Announced less than eight months ago in the Higher Education White Paper, the Wilson Review has now been published. The reaction to such a report is often revealing, offering insights into the nature and scale of the challenge that the review was set up to address that the document itself may not bring out. So it was with Wilson. The review was ambitious in its scope, ranging from student enterprise and employability to collaborative research to economic development. There were substantive and reflective recommendations in every domain, informed by the principle that achieving the goal of ‘making the UK the best place in the world for university-industry collaboration’ required excellence across the board.
“The key is engagement, to individual and collective benefit.”
Engagement with a report as extensive as Wilson inevitably involves being selective. Many newspapers focused on work experience, with the Guardian and Times Higher leading their article with internships. One recommendation concerned with ensuring companies have access to the widest possible pool of talent from which to select those graduates with the best fit to business needs provided a link for the Telegraph to concerns with the ‘downgrading’ of academic excellence raised during the controversy over Prof Ebdon’s appointment as Director of OFFA.
But there are consequences to selectivity. Things can, of course, be missed and the review’s clear messages about universities and economic development – particularly with regard to LEPs, Enterprise Zones and inward investment – did not receive much attention. There is a more substantial concern, however, in the case of Wilson.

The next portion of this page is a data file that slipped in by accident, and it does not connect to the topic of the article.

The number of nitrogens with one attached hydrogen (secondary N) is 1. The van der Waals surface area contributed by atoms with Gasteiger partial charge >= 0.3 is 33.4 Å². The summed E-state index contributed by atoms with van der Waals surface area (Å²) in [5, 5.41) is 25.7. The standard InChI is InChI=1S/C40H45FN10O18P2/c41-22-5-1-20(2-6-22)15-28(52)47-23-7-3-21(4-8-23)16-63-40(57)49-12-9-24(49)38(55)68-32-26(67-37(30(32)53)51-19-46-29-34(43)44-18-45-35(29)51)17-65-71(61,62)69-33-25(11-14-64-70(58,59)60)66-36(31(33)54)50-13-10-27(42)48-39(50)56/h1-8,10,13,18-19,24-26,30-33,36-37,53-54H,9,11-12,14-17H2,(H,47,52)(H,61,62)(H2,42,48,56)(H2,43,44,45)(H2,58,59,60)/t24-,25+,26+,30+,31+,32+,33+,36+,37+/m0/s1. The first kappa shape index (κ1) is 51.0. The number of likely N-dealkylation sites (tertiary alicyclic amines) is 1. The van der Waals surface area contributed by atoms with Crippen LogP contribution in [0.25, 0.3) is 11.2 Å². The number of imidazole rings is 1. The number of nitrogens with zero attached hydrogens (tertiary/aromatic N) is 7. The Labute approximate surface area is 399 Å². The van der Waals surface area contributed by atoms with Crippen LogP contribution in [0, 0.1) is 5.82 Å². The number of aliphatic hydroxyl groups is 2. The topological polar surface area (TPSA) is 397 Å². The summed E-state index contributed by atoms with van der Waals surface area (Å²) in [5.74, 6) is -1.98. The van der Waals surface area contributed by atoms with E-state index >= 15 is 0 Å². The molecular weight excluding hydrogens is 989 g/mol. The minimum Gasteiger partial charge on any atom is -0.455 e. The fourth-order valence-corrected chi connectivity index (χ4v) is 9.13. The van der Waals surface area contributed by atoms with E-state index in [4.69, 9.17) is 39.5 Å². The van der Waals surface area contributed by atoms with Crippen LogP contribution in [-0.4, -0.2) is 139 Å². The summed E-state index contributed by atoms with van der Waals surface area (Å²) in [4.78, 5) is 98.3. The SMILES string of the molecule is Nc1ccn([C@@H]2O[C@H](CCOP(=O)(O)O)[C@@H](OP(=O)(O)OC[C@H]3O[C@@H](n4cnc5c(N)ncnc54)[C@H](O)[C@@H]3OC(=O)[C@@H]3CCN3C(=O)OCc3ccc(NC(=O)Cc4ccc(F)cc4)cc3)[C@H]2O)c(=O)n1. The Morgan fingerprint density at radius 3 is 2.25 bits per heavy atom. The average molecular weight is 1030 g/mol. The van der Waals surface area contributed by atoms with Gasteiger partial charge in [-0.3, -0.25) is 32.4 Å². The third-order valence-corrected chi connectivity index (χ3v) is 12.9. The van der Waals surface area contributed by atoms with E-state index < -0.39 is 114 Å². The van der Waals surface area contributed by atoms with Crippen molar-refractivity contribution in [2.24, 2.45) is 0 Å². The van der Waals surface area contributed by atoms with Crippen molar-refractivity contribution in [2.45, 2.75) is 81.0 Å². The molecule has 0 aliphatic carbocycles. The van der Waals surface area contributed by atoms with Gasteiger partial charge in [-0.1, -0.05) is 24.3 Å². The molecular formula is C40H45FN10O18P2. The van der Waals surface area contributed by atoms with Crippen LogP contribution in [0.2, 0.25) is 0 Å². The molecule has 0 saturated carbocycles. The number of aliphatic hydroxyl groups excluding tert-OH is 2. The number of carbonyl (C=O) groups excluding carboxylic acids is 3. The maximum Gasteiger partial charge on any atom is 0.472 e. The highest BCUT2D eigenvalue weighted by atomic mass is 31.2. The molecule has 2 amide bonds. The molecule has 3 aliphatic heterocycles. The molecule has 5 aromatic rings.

Sir Tim has been a longstanding advocate of differentiation in the sector and his review invites universities to consider the recommendations through the lens of institutional mission. So an informed selectivity in responding to this agenda, conditioned by the ethos of the organisation and communicated effectively to inform student choice, is entirely appropriate. What the review has tried to tackle, however, is a politicised selectivity, where competitiveness or (perceived) conflicting interests prevents real engagement with the issues and inhibits collaboration.
The review argues that we need to move out of an environment where universities and businesses are critical of each other when speaking to government (while collaborating in practice) and where HEIs are unable or unwilling to refer to the strengths of others in the interests of the sector. These habits have led to a disconnect between perception and reality and also an under-exploitation of universities locally, nationally and internationally.
“To achieve world-class status in university-business collaboration, action needs to be taken by universities and businesses themselves.”
So the real work starts now. There are no big levers of funding or regulation. Government has been asked to look at introducing some incentives (or removing disincentives), for example, in the area of student work experience, but to achieve world-class status in university-business collaboration, action needs to be taken by universities and businesses themselves. Action may only mean a review of processes to check for effectiveness; it may mean a reformulation of strategy, or even major innovation. The key is engagement, to individual and collective benefit.
Trudy Norris-Grey, who acted as an editor to the review alongside Malcolm Skingle, made a powerful call at the Alliance event on 1 March for taking Wilson ‘on the road’. She reminded us that there is, or should be, a new game in town. Universities and businesses can do better than just competing to carve up the existing marketplace. We can collaborate to make a bigger one, one in which our complementary strengths are recognised and put to use. We will know we’ve succeeded if the next review concludes that universities are at the heart of business development and economic growth, on the local and the global stage.